A device that uses soft X-rays to produce images of very small objects.
An X-ray microscope uses electromagnetic radiation in the soft X-ray band to produce images of very small objects. Unlike visible light, X-rays do not reflect or refract easily, and they are invisible to the human eye. Therefore the basic process of an X-ray microscope is to expose film or use a charge-coupled device detector to detect X-rays that pass through the specimen. It is a contrast imaging technology using the difference in absorption of soft x-ray in the water window region by the carbon atom and the oxygen atom. Early X-ray microscopes by Paul Kirkpatrick and Albert Baez used grazing incidence reflective optics to focus the X-rays, which grazed X-rays off parabolic curved mirrors at a very high angle of incidence. An alternative method of focusing X-rays is to use a tiny fresnel zone plate of concentric gold or nickel rings on a silicon dioxide substrate. Sir Lawrence Bragg produced some of the first usable X-ray images with his apparatus in the late 1940s. In the 1950s Newberry produced a shadow X-ray microscope which placed the specimen between the source and a target plate, this became the basis for the first commercial X-ray microscopes from the General Electric Company.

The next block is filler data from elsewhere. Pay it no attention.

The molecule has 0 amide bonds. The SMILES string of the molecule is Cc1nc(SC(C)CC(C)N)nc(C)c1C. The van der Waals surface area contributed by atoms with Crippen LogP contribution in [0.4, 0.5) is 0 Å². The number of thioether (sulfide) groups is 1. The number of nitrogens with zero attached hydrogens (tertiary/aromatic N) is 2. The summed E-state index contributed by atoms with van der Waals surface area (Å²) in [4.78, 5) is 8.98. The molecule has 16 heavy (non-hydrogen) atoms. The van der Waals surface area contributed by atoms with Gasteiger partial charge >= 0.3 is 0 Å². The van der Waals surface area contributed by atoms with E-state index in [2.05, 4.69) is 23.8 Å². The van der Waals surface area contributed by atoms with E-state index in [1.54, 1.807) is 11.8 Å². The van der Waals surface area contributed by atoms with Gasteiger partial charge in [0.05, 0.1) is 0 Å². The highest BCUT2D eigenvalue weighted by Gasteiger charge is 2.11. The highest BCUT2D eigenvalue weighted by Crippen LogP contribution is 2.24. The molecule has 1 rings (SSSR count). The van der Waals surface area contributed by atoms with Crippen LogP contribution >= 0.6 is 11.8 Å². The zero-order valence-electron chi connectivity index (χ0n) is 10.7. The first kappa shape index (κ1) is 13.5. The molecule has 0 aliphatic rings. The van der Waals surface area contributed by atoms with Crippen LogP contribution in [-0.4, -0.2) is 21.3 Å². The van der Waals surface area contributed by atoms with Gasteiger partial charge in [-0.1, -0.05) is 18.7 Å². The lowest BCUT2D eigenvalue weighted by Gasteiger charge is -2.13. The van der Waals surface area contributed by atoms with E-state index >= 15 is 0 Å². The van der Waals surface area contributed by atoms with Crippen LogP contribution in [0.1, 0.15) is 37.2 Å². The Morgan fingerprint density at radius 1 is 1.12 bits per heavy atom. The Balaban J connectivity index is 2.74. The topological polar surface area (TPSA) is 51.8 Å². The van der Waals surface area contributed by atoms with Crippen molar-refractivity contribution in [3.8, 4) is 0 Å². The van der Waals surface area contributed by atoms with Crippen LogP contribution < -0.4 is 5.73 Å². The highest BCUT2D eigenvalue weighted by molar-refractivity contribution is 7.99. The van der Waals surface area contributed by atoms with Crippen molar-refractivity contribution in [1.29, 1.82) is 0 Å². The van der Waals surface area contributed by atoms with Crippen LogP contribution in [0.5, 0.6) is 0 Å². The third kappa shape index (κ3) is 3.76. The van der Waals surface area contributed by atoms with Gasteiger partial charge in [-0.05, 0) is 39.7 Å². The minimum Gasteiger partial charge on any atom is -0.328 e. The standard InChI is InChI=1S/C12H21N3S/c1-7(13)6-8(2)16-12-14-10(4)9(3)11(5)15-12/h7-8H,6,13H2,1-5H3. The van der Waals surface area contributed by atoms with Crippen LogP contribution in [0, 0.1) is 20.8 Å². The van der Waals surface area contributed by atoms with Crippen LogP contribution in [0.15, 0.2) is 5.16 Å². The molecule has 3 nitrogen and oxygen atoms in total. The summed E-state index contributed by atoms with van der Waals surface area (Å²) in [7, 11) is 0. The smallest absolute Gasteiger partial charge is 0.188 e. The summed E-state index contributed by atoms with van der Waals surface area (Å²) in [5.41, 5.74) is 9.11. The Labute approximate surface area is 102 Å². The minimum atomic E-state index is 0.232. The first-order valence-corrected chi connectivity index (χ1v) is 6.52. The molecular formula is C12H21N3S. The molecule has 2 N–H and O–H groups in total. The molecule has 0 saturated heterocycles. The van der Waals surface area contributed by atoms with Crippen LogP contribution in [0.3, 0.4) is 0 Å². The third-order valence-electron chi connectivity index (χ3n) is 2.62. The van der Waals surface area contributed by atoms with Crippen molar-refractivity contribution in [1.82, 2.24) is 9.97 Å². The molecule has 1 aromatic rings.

The numerical value of x-ray microscope in Chaldean Numerology is: 7
The numerical value of x-ray microscope in Pythagorean Numerology is: 4
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"x-ray microscope." Definitions.net. STANDS4 LLC, 2017. Web. 29 May 2017. <http://www.definitions.net/definition/x-ray microscope>.